Johnson County, Kansas Johnson County (county code JO) is a county located in northeast Kansas, in the central United States. The county's population—the fastest growing in the state of Kansas—was 451,086 at the 2000 census, and it was estimated to be 542,737 in the year 2009, making it the largest in the state. Its county seat is Olathe, and its most populous city is Overland Park. Johnson County has the highest in the state and 19th highest per-capita income in the nation (as of 2000) and the nation's 46th highest median household income . In a study released in 2005, Johnson County had the third highest EBI (Estimated Buying Income) in the nation, meaning that Johnson Countians had the third highest amount of disposable income on average. Most of the county is suburban, being a part of the Kansas City Metropolitan Area.In 2008 CNN/Money and Money magazine ranked three cities in Johnson County on its list of the '100 Best Cities to Live in the United States.' Overland Park was ranked ninth, Olathe was ranked 11th, and Shawnee was ranked 39th. Olathe was also ranked 24th in the 2008 list of the top 25 fastest growing cities in the nation, compiled by the U.S. Census Bureau. History Johnson County is named for Thomas Johnson, and was one of the first counties established in the Kansas Territory in 1855. The Oregon-California and Santa Fe Trails, which originated in nearby Independence, Missouri, passed through the county. The renowned gunfighter Wild Bill Hickok settled for a time in the county, becoming constable of Monticello Township in 1858. Johnson County was the site of many battles between Abolitionists and pro-slavery advocates during Bleeding Kansas. In 1862 Confederate Guerrillas from nearby Missouri led by William Quantrill raided the Johnson County communities of Olathe and Spring Hill, killing half a dozen men and destroying numerous homes and businesses.The county was largely rural until the early 20th century, when communities such as Overland Park and Mission Hills were developed as suburbs of Kansas City, Missouri. Developer J.C. Nichols spurred the boom in 1914 when he built the Mission Hills Country Club to lure upscale residents who previously had been reluctant to move from Missouri to Kansas.. Suburban development boomed after World War II, first triggered by the 1954 school desegregation ruling and then fueled by white flight out of Kansas City. Today, Johnson County is one of the fastest growing areas in the Kansas City Metropolitan area, as well as being one of the most affluent areas in the country. It is known as 'the Orange County of the Midwest' for its extreme low-density sprawl and massive development of new, upper-middle class and upper-class homes, especially in its southern portion. Geography According to the United States Census Bureau, the county has a total area of 480 square miles (1,244 km²), of which 477 square miles (1,235 km²) is land and 3 square miles (9 km²), or 0.70%, is water. Adjacent counties Wyandotte County(north) Jackson County,Missouri(east) Cass County,Missouri(southeast) Miami County(south) Franklin County(southwest) Douglas County(west) Leavenworth County(northwest) Demographics Johnson County's population was estimated to be 516,731 in the year 2006, an increase of 62,089, or +13.7%, over the previous six years; it has the fastest growing and largest population in the state.As of the U.S. Census in 2000, there were 451,086 people, 174,570 households, and 121,675 families residing in the county. The population density was 946 people per square mile (365/km2). There were 181,612 housing units at an average density of 381 per square mile (147/km2). The racial makeup of the county was 91.11% White, 2.83% Asian, 2.61% Black or African American, 0.33% Native American, 0.03% Pacific Islander, 1.55% from other races, and 1.54% from two or more races. Hispanic or Latino of any race were 3.98% of the population. 25.1% were of German, 12.2% Irish, 12.0% English and 7.9% American ancestry according to Census 2000.By 2005 85.8% of Johnson County's population was non-Hispanic whites. 3.7% of the population was African-American. An equal amount were of Asian descent. 0.4% of the population was Native American. 5.5% of the population was Latino.There were 174,570 households out of which 36.00% had children under the age of 18 living with them, 59.20% were married couples living together, 7.80% had a female householder with no husband present, and 30.30% were non-families. 24.50% of all households were made up of individuals and 6.70% had someone living alone who was 65 years of age or older. The average household size was 2.56 and the average family size was 3.09.In the county the population was spread out with 27.10% under the age of 18, 7.60% from 18 to 24, 32.80% from 25 to 44, 22.50% from 45 to 64, and 10.00% who were 65 years of age or older. The median age was 35 years. For every 100 females there were 95.50 males. For every 100 females age 18 and over, there were 92.00 males.The median income for a household in the county was $61,455, and the median income for a family was $72,987. Males had a median income of $49,790 versus $32,145 for females. The per capita income for the county was $30,919. About 2.10% of families and 3.40% of the population were below the poverty line, including 3.30% of those under age 18 and 3.60% of those age 65 or over.According to a 2007 Census Bureau estimate, the median income for a household and for a family had risen to $71,540 and $72,987 respectively. Laws Johnson County was a prohibition, or 'dry', county until the Kansas Constitution was amended in 1986 and voters approved the sale of alcoholic liquor by the individual drink with a 30% food sales requirement. Federal representation Johnson County is a part of Kansas's 3rd congressional district, which has been represented by Democrat Dennis Moore since 1999. The two U.S. Senators from Kansas are Republican Senators Sam Brownback and Pat Roberts. The most affluent county in Kansas, Johnson County is solidly Republican. President George W. Bush received 61% of the vote in 2004. Johnson County has not supported a Democrat on the Presidential ticket since Woodrow Wilson in the 1916 election. State representation Johnson County is home to 22 Kansas state representatives and 7 Kansas state senators. 19 out of 22 of Johnson County's representatives are Republicans, as are all 7 of the county's senators. Most Johnson County Republicans identify themselves as moderates, the more socially progressive and fiscally conservative faction of the Kansas Republican Party.[citation needed] Johnson County House and Senate members at times come into conflict with representatives from other areas of the state, most notably in 2004 in the debate over school finance. Sales taxes The current sales tax rate in Johnson County is 6.4%, slightly higher than the 6.3% rate in Wyandotte (where Kansas City, Kansas is located). The sales tax rates of each of the surrounding counties are nearly the same as the rate in Johnson County. Individual cities also have additional sales taxes that are added on to these figures. Property taxes Property taxes are a conglomeration of state, county, city, and school district taxes. Property tax rates are generally lower in Johnson County because property values in the county are higher than in other counties throughout Kansas.Note: Some cities have multiple tax rates because they are divided among multiple school districts. The above rates are what exist for the majority of residents in the city. Incorporated cities Name and population (2005 estimate):Overland Park,* 164,811 Olathe, 111,334 (county seat) Shawnee,* 57,628 Lenexa,* 43,434 Leawood,* 30,145 Prairie Village,* 21,454 Gardner, 14,317 Merriam,* 10,769 Mission,* 9,751 Roeland Park,* 6,975 Bonner Springs, 6,942, of which about 0.5 square miles (1.2 km²) is inside the county with the majority being inWyandotte CountyandLeavenworth County De Soto, 5,170 Spring Hill, 4,494 Fairway,* 3,840 Mission Hills,* 3,523 Edgerton, 1,692 Westwood,* 1,488 Lake Quivira,* 919, of which a quarter of the city lies inWyandotte County Westwood Hills,* 365 Mission Woods,* 160 *Cities included in Shawnee Mission, a postal designation encompassing cities or regions thereof in northeastern Johnson County. The main Shawnee Mission post office is in Mission. Unincorporated places Aubrey Bonita Clare Ocheltree Stanley Stilwell Townships Johnson County is divided into nine townships. All of the cities are considered governmentally independent and are excluded from the census figures for the townships. In the following table, the population center is the largest city (or cities) included in that township's population total, if it is of a significant size. Transportation/Layout Johnson County has a grid network through most of the county with a road every mile. The grid has facilitated rapid growth and easy access. Interstate 435 runs through much of the county, and serves as a developmental 'border' in the along the northbound/southbound portion. The westbound/eastbound part of I-435 divides the county into a northern and southern section. The northern section is older, while the southern portion is the fastest-growing area in Johnson County, as well as containing a massive volume of new homes.The Johnson County street grid begins at around Johnson Drive (near 55th street), and is a continuation of the adjacent Kansas City, Missouri street grid. The grid continues to about 175th street, with most suburban development ending around 159th street.Other highways running through the area are Interstate 35, which runs diagonally through the county, starting from Downtown Kansas City, Missouri and continuing through Olathe, KS, Gardner, KS and eventually leads to the US-Mexico border, US Highway 69, which changes from Interstate 635 at the Wyandotte County border. 69 Highway eventually splits and goes on to form its own separate highway that runs southbound down halfway between the Johnson County-Kansas City, Missouri border at State Line Road and North/Southbound I-435. Major highways I-35- Southwest corner with Franklin County northeast through Edgerton, Gardner, Olathe, Lenexa, Overland Park, and Merriam to the northeast corner with downtown Kansas City I-435- Northern border with Wyandotte County south through Shawnee and Lenexa to K-10 then east through Overland Park and Leawood to the Missouri border K-10- Western border with Douglas County east through DeSoto, Lenexa, and Olathe to I-435 US-69- Southeast border with Miami County north through Stilwell and Overland Park past I-435 to I-35 K-7- Southern border with Miami County north through Spring Hill, Olathe, Lenexa, and Shawnee to Wyandotte County US-56Southwest border with Douglas County east though Edgerton and Gardner to I-35 US-169- Southern border with Miami County. Joins with I-35 in Olathe. Other major roads Shawnee Mission Parkway- Interchange with K-7 in Shawnee east through Merriam, Mission, Fairway, and Mission Woods then joining up with Ward Parkway in Missouri Metcalf Avenue - Runs parallel with US-69 from Miami County north through Stilwell and Overland Park past I-435 and Shawnee Mission Parkway to join up withI-635and I-35 in Wyandotte County 135th Street / Santa Fe Street - Interchange with State Line Road at MO-150 in south Kansas City, Missouri, west to Spoon Creek Road. Within the city limits of Olathe, 135th Street is legally known as Sante Fe Street. The numbering system changes to reflect the change in street name. 175/179th Street - Interchange with US-56 and I-35 as 175th St. east to Pflumm Rd. where it turns southeast to become 179th street then east to US-69 and Metcalf Ave. 199th Street - Intersection with US-56 in Edgerton east through Spring Hill and Stilwell to the Missouri border 119th Street - Major street that connects Olathe, Overland Park, and I35 to each other. 151st Street - Major street that connects I-35 with U.S. 69 skirting theJohnson County Executive Airportand The Great Plains Mall. Public transit Johnson County Transit is the public transit operator. Unified school districts Blue ValleyUSD 229 (Web site) Spring Hill USD 230 (Web site) Gardner-Edgerton USD 231 (Web site) De SotoUSD 232 (Web site) OlatheUSD 233 (Web site) Shawnee MissionUSD 512 (Web site) Colleges and universities Johnson County Community College(Web site) University of Kansas, Edwards Campus (Web site) MidAmerica Nazarene University(Web site) Popular culture Johnson County was the setting of the TV showMarried to the Kellys. Johnson County is the home of the bandJosephine Collective. Overland Park is the setting for TheUnited States of Tara. Blue Valley Northwest High Schoolstudents were featured in the seriesHigh School Confidential, centered in south Johnson County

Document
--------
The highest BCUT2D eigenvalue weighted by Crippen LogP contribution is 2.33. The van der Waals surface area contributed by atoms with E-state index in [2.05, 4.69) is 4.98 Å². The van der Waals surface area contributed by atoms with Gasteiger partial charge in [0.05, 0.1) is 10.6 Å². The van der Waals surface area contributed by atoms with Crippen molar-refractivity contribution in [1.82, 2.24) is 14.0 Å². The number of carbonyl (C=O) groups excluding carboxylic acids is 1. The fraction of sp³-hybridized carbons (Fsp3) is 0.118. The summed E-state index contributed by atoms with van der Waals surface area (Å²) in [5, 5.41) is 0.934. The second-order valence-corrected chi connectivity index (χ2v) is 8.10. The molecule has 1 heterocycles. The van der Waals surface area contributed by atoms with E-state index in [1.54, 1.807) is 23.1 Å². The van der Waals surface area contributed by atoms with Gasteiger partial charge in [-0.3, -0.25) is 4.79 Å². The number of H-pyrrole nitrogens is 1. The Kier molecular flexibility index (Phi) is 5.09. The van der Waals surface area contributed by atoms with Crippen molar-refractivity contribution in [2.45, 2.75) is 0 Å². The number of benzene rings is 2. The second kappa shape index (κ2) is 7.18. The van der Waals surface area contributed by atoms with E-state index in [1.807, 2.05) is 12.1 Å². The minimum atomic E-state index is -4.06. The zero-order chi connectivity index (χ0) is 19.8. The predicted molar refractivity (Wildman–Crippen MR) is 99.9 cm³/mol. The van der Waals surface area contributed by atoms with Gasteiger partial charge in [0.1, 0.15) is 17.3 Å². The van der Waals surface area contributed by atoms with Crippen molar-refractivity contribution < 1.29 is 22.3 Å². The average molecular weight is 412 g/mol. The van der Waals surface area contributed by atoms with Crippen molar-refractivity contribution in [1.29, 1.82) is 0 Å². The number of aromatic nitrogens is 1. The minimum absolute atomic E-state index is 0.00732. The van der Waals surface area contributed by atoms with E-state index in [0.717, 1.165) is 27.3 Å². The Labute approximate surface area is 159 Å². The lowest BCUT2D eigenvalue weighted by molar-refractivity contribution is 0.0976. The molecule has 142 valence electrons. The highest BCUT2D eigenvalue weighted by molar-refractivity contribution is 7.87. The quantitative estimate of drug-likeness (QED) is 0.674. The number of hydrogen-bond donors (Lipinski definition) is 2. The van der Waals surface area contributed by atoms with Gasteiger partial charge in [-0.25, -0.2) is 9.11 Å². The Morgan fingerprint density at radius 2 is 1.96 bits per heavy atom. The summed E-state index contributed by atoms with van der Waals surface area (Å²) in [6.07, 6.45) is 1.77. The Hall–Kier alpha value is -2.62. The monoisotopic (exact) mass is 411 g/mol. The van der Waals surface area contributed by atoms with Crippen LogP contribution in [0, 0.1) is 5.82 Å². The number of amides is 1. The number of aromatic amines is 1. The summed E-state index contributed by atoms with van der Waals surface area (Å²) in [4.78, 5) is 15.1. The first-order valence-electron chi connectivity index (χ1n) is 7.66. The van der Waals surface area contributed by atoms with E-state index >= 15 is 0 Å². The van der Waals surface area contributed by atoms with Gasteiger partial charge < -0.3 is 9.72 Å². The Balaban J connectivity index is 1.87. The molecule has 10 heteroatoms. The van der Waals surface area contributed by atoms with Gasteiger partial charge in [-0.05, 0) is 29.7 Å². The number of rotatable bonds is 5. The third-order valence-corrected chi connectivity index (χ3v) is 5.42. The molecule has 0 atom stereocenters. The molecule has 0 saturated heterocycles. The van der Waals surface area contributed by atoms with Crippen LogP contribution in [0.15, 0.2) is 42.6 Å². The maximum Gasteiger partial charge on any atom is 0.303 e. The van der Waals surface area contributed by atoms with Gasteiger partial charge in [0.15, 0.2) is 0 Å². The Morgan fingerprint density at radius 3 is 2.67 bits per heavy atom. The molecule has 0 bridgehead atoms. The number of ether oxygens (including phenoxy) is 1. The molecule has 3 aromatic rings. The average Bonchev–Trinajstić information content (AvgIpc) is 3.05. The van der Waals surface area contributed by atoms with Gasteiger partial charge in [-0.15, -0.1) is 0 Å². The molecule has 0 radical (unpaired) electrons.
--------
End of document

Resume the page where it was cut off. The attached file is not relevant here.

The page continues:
source: http://en.wikipedia.org: